You don't save
Urging Stephen not to carry his money loose in his pocket, Deasy warns him that "You'll pull it out somewhere and lose it." Stephen's problem, he says, is that "you don't save." He is right; Stephen's life could certainly benefit from some financial prudence.
At the same time, Joyce seems to be calling attention to some large cultural differences that may partly account for the two men's different attitudes toward money. Deasy's "You don't yet know what money is. Money is power" reflects the serenely unconscious association between money and power held by members of the Irish Protestant Ascendancy, and the more conscious association between prudential thrift and financial wellbeing held by many Protestants around the world, particularly the Scots Presbyterians of Deasy's heritage.
In Circe a more benign father-figure, Leopold Bloom, does for Stephen what Deasy recommends that Stephen do: he takes what remains of the young man's monthly pay into his own pockets so that Stephen will not lose it all as he drunkenly careens through the brothel. His wisdom is confirmed in Eumaeus, when the worthless Corley accosts Stephen in the dark streets to beg a loan of him, and Stephen is both ignorant of what remains in his pockets and indifferent to its fate. Searching in vain for the money which Bloom relieved him of, "in another pocket he came across what he surmised in the dark were pennies," but Corley observes, "Those are halfcrowns, man"—a considerable sum. Stephen gives him one anyway.
Deasy may despise the "jew merchants," but the book suggests that they share his ethos of saving and prudent investment. Bloom, who has learned thrift from his Jewish father and does not waste money on alcohol like most of his fellow Dubliners, has managed to accumulate a respectable amount of savings. He is acutely aware that only these savings stand between him and penurious old age, and he believes that something in Catholic culture encourages people to neglect the cultivation of worldly prosperity. After telling Stephen about the anti-Semitic attack he endured in Cyclops, he defends his ethnic heritage: "History, — would you be surprised to learn? — proves up to the hilt Spain decayed when the inquisition hounded the jews out and England prospered when Cromwell, an uncommonly able ruffian who in other respects has much to answer for, imported them. Why? Because they are imbued with the proper spirit. They are practical and are proved to be so. I don't want to indulge in any... because you know the standard works on the subject and then orthodox as you are... But in the economic, not touching religion, domain, the priest spells poverty. Spain again, you saw in the war, compared with goahead America. Turks. It's in the dogma. Because if they didn't believe they'd go straight to heaven when they die they'd try to live better — at least so I think."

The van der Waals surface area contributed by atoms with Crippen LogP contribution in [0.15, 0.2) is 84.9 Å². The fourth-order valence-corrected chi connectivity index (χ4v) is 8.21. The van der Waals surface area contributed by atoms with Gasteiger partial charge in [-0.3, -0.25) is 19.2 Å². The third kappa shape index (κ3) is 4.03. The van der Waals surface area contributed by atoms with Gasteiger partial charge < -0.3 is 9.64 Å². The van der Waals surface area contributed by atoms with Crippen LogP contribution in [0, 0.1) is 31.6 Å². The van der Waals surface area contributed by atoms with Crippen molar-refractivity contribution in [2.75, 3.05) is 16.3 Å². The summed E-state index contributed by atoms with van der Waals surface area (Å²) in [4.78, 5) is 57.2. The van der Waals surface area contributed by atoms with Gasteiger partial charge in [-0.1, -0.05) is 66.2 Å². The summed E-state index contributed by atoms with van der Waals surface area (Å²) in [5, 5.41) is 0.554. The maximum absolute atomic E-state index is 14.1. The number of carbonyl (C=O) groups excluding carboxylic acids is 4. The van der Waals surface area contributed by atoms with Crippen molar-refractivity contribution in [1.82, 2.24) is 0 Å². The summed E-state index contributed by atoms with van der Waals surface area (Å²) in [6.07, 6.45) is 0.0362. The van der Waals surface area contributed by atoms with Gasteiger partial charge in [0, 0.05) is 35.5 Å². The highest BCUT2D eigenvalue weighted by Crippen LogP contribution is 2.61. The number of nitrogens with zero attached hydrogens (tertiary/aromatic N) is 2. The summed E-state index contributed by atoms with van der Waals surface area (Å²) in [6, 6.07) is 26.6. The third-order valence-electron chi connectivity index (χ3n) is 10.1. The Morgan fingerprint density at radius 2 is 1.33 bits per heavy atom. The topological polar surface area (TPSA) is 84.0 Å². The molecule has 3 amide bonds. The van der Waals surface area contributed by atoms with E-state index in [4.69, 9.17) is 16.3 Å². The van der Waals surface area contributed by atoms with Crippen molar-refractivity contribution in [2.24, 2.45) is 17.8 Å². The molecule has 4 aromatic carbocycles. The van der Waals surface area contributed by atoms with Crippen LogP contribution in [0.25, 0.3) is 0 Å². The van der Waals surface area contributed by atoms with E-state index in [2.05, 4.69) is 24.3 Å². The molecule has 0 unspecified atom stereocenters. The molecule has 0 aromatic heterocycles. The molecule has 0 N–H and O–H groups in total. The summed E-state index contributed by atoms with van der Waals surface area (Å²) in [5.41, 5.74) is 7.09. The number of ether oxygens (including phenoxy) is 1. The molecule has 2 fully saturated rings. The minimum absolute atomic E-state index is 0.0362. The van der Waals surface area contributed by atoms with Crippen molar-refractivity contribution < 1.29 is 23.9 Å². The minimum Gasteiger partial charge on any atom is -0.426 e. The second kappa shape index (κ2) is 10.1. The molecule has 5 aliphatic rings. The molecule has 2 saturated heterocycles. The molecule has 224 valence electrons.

One of "the standard works on the subject," indeed the standard, was Max Weber's The Protestant Ethic and the Spirit of Capitalism, written in 1904-5. Seeking to explain the economic success of the northern European countries, and of "goahead America" (which he visited and was much impressed by), Weber decided that "they are imbued with the proper spirit" or Geist: specifically, the Protestant (most of all, Calvinist) ethic of working hard, saving money, and putting money to work. In Ireland, this ethic resides most vitally in the Scots Presbyterians of Ulster—Deasy's people. (One of the tragedies of independence has been the emigration of this Protestant work ethic from the Republic.)
Many have challenged Weber's thesis, and even if it is entirely correct, there are no doubt other reasons why a particular individual might be financially irresponsible. Joyce was certainly aware of another explanation for his own habits: the example set by his father. In 1904 he wrote to Nora Barnacle, "How could I like the idea of home? My home was simply a middle-class affair ruined by spendthrift habits which I have inherited" (Letters II, 48).